I’ve never heard so many Sacred Kingfishers around the place before. It’s unusual yet fantastic. I’ve also started noticing the Citrus Swallowtails are emerging as are the Vine Moths now that there is an abundance of fresh, green, tender leaves on the grape vines. I have also heard many cicadas at the new garden and haven’t noticed one at our home garden.
In the garden the potatoes are doing really well. Though dotted with the occasional 26 Spotted Ladybird (more info here from Aussie Organic Gardening) they are looking really healthy and strong. With the recent rain showers and sunshine they have put on massive growth over the past few weeks. Some are even about to flower.
Since deciding to hold back on the garden design for a while I have had multitudes of further ideas beginning to clarify themselves and gift me with new ideas and fresh ways of looking at things. I am taking note of these ideas and being patient, preferring instead to simply observe what is going on at the new block and how plants are adapting to the extra sunlight afforded by the slope.
I was given a Chestnut Tree from my Dad and having now seen what a wonderful medium sized tree they can make I am pondering how we might make best use of this pretty little thing. It was only just breaking out in leaf buds the other week and now look at it!
The following article by Bill Mollison on Phases of Abundance has somewhat softened my approach to the garden design and reminded me to keenly observe what is going on in the garden and the surrounding environment.
In an effort to save effort, I have also planted out some of the potted plants into the soil as a temporary measure for summer. They can grow larger and will be easier to water. They can then be relocated once the next phase of the garden has begun. These consist of mainly aloes, geraniums and sugar cane that I hope will bind the sand and protect the vegetable garden beds.
We are now starting to harvest some good bunches of silverbeet and some of the flowers that were planted as seedlings are about to bloom.
Mollison breaks the phases down into three.
Year One: An Abundance of Species
Lots of plantings in order to find what will grow best at the site and with the conditions. This is where we find ourselves currently.
Year Two: An Abundance of Propagation Material
Some plants won’t survive the transition. Once the plantings that have shown endurance and resilience have started to establish themselves you can then use them to propagate further plants to build the site up. This can be done quite cheaply. I have jumped to this stage from our previous garden in order to get cuttings and plants for the larger area I need to cover. Now we are moving back to the first phase again to see which of these plants favour the new site conditions – extra slope means more sunlight, sandy, dry, coastal conditions…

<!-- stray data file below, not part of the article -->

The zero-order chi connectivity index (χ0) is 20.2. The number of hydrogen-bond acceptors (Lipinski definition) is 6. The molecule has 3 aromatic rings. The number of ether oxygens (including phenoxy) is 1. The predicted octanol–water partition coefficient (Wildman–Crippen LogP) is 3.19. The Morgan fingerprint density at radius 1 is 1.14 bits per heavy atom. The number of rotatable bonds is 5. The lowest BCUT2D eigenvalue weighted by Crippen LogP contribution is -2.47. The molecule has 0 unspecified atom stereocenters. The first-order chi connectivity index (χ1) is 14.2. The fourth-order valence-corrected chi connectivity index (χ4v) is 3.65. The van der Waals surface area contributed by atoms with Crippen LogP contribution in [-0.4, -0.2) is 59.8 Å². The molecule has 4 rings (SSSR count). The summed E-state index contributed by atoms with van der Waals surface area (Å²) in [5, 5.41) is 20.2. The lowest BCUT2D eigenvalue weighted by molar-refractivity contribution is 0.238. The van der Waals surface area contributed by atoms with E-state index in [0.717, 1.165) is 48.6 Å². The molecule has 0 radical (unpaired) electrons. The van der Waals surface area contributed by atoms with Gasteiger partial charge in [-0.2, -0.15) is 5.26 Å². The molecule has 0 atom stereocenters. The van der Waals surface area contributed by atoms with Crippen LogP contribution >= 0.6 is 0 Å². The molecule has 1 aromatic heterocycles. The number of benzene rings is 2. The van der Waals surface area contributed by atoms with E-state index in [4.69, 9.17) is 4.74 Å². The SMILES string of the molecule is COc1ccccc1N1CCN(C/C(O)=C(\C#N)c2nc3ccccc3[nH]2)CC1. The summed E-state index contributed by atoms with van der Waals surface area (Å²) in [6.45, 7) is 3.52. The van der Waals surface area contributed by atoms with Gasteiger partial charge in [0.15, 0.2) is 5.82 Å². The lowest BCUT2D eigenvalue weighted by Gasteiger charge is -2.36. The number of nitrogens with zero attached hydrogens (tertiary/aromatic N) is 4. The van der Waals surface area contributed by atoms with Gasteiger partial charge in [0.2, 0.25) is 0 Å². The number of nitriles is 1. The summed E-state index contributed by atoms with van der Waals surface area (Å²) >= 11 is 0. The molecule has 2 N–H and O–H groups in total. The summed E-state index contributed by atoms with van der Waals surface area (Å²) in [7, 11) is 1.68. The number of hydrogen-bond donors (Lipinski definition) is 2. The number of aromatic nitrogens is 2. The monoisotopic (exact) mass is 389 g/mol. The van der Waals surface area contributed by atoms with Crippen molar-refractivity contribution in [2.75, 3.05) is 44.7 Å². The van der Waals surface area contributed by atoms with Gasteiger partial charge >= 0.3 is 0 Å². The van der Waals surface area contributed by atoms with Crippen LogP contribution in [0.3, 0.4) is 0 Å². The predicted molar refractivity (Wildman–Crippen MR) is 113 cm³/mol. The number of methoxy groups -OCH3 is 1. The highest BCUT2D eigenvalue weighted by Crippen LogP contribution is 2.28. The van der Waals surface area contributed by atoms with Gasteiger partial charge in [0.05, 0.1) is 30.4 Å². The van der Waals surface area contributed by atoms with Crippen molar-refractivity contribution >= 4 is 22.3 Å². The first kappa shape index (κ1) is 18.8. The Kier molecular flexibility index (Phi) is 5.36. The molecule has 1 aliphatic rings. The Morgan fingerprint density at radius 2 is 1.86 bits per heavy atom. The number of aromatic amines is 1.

Year Three and on: An Abundance of Yield
From here we build upon the successes of the previous couple of years and await the further establishment of some of the larger trees species as they grow and mature. Vegetables that have been propagated will now hopefully be yielding and would have also hopefully been propagated further to increase quantity.
3 thoughts on “Phases Of Abundance – Tillellan”
It can be frustrating to see what other people can grow if I can not, but it is also very interesting. Chestnuts used to grow here. There was actually a small orchard of them on the farm a long time ago. They are just not grown here now because there are other trees that are more productive, such as walnuts. Eventually, I want to restore the few chestnut trees that have survived. That area is not in production with anything else anyway. I also want to grow a few more seedling trees for may home garden. I believe that the original trees were grown from seed, and not grafted. With all the erosion, graft unions might be buried. Anyway, I want to ask a colleague about that. Since they are not something that we will be growing for production, but only for our own consumption, I do not care if they are a particular cultivar. I only want the chestnuts.
I really like these phases! A good friend just gave me such a good tip yesterday, and I so wished we had done it from the start of our project – take a camera or phone and take a picture of the site from exactly the same vantage point every so often (like every week, and before and after every big change). Imagine the amazing time lapse you can put together as you go through all the phases!